My next recollection was of being wheeled down our very long, very steep driveway on a gurney. I recall that I was in the ambulance for what seemed like a rather long time before it started moving. At this time, I have to admit that I had some very severe pain, and couldn't focus too much on what the technicians were doing to me. I remember that they told me that they were going to start (I believe they said an external pacemaker), and that it would be a bit painful. They didn't lie.
That was such a strange experience that I have to tell about it. I don't know what the thing looked like, as apparently I never opened my eyes during this time. Anyway, here's what I felt: it was as if I had a series arches of some sort over my body from about my knees to shoulder level. At the knees, it started with an electrical zap, followed a few seconds later with another zap a bit higher up, and so on until the top arch zapped at my shoulders. Then, it started going back down the arches, and then back up. Although this was rather painful, it was also rather fascinating, until I realized all of a sudden that I seemed to be convulsing.
I was being shaken by very hard, uncontrollable convulsions that were wracking my entire body. I keep yelling at the techs to please help me, but they seemed to just ignore me! I couldn't figure out why they weren't paying any attention to me. Also, at about this time, I suddenly had the sensation that my tongue had swollen many times it's normal size and was stuck to my very dry top lip--who knows what that was about!This finally stopped, and I felt better for a while, then the whole process repeated itself.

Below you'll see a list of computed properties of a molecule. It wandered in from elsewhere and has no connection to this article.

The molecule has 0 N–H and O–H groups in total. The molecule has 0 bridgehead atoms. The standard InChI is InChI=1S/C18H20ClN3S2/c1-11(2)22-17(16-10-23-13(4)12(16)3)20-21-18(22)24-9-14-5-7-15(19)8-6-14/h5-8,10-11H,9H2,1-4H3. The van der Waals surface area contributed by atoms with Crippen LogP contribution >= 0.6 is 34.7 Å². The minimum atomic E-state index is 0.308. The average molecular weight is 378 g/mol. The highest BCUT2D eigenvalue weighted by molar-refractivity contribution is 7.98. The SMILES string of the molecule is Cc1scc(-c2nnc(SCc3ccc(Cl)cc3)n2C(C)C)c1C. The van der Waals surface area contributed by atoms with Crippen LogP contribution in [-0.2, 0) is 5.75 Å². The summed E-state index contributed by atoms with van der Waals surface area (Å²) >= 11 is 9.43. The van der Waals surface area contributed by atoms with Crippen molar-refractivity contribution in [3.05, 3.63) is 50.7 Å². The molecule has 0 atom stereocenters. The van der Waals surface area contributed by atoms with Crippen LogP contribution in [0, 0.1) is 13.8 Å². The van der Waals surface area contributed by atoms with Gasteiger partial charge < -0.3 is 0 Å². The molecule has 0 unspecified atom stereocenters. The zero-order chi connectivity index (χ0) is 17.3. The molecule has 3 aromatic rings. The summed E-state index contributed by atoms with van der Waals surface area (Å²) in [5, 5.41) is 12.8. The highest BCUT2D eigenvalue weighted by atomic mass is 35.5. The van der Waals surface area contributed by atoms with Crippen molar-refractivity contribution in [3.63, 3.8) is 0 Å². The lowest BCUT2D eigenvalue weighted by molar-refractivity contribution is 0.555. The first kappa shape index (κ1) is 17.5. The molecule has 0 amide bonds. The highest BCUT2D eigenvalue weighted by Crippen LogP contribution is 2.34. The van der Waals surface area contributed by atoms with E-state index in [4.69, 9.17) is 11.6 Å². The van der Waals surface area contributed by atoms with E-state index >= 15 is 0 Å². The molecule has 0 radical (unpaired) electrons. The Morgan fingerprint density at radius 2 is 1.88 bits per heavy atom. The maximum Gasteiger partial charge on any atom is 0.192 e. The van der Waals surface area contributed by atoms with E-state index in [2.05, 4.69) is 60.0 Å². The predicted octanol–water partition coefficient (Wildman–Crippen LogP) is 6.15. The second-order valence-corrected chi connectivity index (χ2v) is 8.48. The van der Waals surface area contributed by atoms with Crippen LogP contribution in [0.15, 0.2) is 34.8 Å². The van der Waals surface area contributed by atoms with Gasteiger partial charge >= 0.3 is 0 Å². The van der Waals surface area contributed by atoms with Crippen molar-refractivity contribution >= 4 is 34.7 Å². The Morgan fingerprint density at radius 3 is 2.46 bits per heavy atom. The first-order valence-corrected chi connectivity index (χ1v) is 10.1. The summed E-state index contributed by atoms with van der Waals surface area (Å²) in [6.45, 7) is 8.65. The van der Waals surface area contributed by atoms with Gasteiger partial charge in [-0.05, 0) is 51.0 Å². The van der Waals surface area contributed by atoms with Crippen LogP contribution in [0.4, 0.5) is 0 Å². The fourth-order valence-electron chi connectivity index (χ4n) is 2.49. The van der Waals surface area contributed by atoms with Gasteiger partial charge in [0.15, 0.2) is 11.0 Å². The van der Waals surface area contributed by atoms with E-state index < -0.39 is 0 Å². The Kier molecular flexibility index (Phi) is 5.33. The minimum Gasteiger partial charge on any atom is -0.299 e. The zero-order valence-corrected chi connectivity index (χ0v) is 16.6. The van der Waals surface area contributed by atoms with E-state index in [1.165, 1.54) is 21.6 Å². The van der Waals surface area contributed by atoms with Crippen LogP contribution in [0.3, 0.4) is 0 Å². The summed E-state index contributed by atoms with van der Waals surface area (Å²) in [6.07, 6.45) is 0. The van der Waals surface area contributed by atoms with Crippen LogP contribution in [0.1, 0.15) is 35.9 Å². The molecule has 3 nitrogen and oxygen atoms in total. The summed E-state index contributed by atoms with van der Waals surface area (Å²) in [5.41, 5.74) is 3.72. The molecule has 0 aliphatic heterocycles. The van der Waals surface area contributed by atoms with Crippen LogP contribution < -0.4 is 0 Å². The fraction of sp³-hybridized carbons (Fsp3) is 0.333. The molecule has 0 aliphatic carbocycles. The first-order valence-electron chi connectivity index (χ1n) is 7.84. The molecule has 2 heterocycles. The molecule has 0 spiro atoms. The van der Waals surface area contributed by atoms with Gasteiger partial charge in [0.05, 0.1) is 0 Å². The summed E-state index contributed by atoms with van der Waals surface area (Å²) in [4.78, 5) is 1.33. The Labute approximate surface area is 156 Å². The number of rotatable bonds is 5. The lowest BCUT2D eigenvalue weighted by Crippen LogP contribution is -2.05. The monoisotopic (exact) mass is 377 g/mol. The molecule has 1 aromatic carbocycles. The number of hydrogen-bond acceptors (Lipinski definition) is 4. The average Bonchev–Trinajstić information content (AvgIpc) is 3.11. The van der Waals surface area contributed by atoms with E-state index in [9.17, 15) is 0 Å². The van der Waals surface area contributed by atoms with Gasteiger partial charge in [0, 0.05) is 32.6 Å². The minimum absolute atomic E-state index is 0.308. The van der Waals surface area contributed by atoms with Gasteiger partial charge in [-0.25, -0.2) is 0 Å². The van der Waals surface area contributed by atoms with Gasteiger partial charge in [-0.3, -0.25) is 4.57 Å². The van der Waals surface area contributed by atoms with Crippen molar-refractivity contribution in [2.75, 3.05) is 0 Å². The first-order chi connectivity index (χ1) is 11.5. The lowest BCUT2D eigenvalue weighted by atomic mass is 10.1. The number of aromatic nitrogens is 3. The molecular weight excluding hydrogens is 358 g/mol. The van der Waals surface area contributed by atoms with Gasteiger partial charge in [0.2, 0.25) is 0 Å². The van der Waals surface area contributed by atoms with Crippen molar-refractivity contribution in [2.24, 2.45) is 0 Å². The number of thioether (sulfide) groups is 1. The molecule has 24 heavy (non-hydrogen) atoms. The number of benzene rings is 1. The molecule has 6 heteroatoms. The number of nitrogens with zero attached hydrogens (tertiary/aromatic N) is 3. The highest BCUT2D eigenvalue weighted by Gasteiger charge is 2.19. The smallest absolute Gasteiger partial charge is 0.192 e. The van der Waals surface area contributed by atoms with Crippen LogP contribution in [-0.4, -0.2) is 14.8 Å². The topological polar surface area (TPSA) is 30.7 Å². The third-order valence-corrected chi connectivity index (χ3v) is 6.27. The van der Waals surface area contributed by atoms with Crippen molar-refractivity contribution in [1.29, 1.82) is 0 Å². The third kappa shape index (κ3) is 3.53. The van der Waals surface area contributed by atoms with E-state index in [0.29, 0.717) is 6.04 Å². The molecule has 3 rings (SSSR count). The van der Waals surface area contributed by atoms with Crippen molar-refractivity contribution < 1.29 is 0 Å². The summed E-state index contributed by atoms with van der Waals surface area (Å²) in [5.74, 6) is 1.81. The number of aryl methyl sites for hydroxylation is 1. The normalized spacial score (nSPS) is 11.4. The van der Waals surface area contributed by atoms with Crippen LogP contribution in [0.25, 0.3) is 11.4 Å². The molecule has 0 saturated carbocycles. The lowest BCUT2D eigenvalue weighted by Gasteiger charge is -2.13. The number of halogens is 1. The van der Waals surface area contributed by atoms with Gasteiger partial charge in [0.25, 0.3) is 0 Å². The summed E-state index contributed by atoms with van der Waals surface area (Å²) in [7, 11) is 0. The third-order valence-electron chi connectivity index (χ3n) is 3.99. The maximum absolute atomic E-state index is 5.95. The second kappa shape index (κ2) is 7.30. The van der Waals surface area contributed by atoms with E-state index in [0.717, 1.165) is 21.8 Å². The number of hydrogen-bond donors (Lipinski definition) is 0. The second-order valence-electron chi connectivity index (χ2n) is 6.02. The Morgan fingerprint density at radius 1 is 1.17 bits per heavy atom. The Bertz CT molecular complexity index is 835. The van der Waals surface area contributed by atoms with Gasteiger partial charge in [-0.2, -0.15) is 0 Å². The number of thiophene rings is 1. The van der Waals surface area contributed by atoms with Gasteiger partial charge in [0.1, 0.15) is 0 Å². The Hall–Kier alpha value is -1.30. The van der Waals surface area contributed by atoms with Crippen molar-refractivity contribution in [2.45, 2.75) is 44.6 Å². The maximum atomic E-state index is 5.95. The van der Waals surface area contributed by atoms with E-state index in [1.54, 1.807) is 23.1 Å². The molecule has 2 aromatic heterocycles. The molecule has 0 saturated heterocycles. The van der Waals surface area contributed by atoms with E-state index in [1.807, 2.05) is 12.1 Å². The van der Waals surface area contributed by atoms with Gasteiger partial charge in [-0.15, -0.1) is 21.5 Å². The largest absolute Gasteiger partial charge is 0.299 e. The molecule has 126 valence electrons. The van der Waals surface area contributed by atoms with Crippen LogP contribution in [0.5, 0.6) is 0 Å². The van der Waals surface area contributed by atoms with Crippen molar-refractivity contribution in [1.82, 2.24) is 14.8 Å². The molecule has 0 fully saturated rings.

Finally, I knew we were at the hospital and that I was being rushed somewhere. I don't now know if it was to the Emergency Room, or straight to Cardiac Catherization Lab. All I know for sure is that the hand of God was with me, because, as it turned out, a very brillant cardiologist was on call, and he was waiting for me. (The techs had been in telephone contact with him on the 45 minute ambulance trip, getting their instructions from him.)
For the next couple of hours, I think I was more or less unaware of what what going on, except that I had two more of those convulsing episodes like I had experienced in the ambulance, only they were much more severe now. I continued to think that I was screaming at somebody,ANYBODY! to help me, and again, no one seemed to care--or even to glance at me, or to say a word to me. This added greatly to my distress, but I couldn't figure out anything else to do, so I just kept convulsing and hoping it would all end soon.
I suppose that's exactly what happened, because the next thing I knew, I was awake and in the Cardiac Intensive Care Unit. I was feeling absolutlely normal, had no pain whatsoever, and I think my head was clear (one never knows when talking about this head--lol). I took stock, and noted that I had 3 iv's running, a heart monitor hookup, two tubes connected in my groin (can you say "groin" on FR?), and was wearing an oxygen mask.